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You can compare text files by using the default file-comparison tool integrated with Visual Studio, the Diff window. However, you can, for file types that you specify, enable the file-comparison tool that you prefer to use. You can use any comparison tool that supports, as command-line arguments, the full paths of the two files that you want to compare.
To perform this procedure, you must be a member of the Administrators or Users security group on the computer where Visual Studio is installed. For more information, see Pernission reference for Team Foundation Server.
To associate a file type with a third-party compare tool
- Perform either of the following sets of steps.
- In Visual Studio, on the menu bar, choose Tools, Options.
- In the Options dialog box, expand Source Control, choose Visual Studio Team Foundation Server, and then choose Configure User Tools.
- In Windows, choose Start, All Programs, Microsoft Visual Studio 2012, Visual Studio Tools, **Developer Command Prompt **.
- Type tf diff /configure.
In the Configure User Tools dialog box, choose Add.
The Configure Tool dialog box appears.
In the Extension box, specify the extension (for example, .cpp) that you want to associate with your tool.
.*if you want to associate all types of files with your tool.
- In the Operation list, choose Compare.
In the Command box, either type the path and name of your tool, or choose the ellipses (…) to locate and specify it. The result should resemble the following example:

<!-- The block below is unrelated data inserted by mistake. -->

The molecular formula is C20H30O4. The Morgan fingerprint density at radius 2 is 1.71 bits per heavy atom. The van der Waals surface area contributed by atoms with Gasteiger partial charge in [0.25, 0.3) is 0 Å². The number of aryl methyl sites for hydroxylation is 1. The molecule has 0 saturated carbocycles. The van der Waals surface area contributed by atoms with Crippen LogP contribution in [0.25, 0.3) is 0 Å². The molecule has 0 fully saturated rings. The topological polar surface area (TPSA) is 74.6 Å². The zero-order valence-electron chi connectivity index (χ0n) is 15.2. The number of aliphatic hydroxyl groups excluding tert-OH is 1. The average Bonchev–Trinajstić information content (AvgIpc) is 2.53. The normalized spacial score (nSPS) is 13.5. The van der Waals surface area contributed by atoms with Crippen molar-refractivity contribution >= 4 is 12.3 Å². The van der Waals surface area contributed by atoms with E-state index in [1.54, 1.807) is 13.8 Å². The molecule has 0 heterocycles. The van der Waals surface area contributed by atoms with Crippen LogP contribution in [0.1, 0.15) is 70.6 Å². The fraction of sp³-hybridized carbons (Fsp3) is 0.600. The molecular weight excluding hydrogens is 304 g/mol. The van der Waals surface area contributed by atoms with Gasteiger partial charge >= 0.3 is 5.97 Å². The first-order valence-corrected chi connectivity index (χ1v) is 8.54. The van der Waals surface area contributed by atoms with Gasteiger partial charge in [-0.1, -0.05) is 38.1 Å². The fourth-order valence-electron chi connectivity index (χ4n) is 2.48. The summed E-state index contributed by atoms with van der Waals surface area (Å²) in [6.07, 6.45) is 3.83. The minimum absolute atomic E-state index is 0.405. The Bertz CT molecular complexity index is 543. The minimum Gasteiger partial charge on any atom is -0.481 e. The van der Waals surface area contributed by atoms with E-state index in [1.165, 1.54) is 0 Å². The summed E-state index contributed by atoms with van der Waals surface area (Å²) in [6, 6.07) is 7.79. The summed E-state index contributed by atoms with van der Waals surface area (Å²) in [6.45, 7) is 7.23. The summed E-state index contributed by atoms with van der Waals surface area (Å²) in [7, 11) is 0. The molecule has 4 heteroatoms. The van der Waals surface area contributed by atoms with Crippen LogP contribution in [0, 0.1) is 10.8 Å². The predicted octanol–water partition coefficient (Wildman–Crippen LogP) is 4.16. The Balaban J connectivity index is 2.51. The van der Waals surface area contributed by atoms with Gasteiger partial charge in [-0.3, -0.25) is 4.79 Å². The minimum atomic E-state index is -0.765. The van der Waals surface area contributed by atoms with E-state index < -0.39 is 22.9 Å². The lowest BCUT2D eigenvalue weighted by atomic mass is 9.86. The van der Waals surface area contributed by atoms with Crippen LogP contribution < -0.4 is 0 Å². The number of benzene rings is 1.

In the Arguments box, type any arguments that your tool requires:
- %1: The path to the source file.
- %2: The path to the target file.
- %5: The options that the user specified by using the /option option of the Difference command. For more information, see Difference Command.
- %6: Label ("friendly name") of the source file.
- %7: Label ("friendly name") of the target file.
For information about frequently used external tools and the arguments that they require, see the following page on the Microsoft website: diff/merge configuration in Team Foundation - common Command and Argument values.
Use white space to delimit the arguments.
For example, you might specify the following syntax to compare two files:
Use quotation marks to pass white space or quotation marks to the tool.
If an argument includes one or more spaces, you must enclose it in quotation marks (""). If an argument contains one or more quotation marks, you must add another quotation mark immediately after any quotation mark in the argument. For example, you could specify the following argument:
"This "" embeds a double quote"
Pass labels ("friendly names") to the tool.
If your tool supports displaying a label (a "friendly name"), such as c:\workspace\test\MyWindow.xaml.cs;C5 (server) 4/26/2010 1:32 PM, you can include the
%7tokens to pass label values to the tool. If you do not specify these tokens, the tool may show names of temporary files, which can be difficult to read.
For example, you might specify the following syntax to display labels.
%1 /title1=%6 %2 /title2=%7
This capability is not related to version-control labels, which you apply to specific versions of items in version control, as described in Use labels to take a snapshot of your files.
In the Configure Tool dialog box, choose OK.
- If you want to specify more types of files, repeat steps 4−9.
- In the Configure User Tools dialog box, choose OK.